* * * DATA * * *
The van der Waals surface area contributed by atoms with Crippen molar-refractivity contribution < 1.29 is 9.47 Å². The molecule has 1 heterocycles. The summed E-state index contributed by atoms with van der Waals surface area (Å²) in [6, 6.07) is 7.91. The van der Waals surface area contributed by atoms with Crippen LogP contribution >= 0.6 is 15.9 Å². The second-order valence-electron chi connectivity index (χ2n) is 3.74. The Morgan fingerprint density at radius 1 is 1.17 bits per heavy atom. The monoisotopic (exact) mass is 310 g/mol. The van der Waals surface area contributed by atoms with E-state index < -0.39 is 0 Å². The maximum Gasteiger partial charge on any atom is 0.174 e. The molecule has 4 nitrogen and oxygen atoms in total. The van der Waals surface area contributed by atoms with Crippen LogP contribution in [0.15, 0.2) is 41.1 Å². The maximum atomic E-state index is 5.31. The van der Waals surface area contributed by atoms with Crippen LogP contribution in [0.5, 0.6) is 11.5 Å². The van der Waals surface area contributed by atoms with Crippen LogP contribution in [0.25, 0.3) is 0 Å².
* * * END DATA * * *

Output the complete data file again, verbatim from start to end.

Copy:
The van der Waals surface area contributed by atoms with Crippen molar-refractivity contribution < 1.29 is 9.47 Å². The molecule has 1 heterocycles. The summed E-state index contributed by atoms with van der Waals surface area (Å²) in [6, 6.07) is 7.91. The van der Waals surface area contributed by atoms with Crippen LogP contribution >= 0.6 is 15.9 Å². The second-order valence-electron chi connectivity index (χ2n) is 3.74. The Morgan fingerprint density at radius 1 is 1.17 bits per heavy atom. The monoisotopic (exact) mass is 310 g/mol. The van der Waals surface area contributed by atoms with E-state index < -0.39 is 0 Å². The maximum Gasteiger partial charge on any atom is 0.174 e. The molecule has 4 nitrogen and oxygen atoms in total. The van der Waals surface area contributed by atoms with Crippen LogP contribution in [0.15, 0.2) is 41.1 Å². The maximum atomic E-state index is 5.31. The van der Waals surface area contributed by atoms with Crippen LogP contribution in [0.5, 0.6) is 11.5 Å². The van der Waals surface area contributed by atoms with Crippen LogP contribution in [0.25, 0.3) is 0 Å².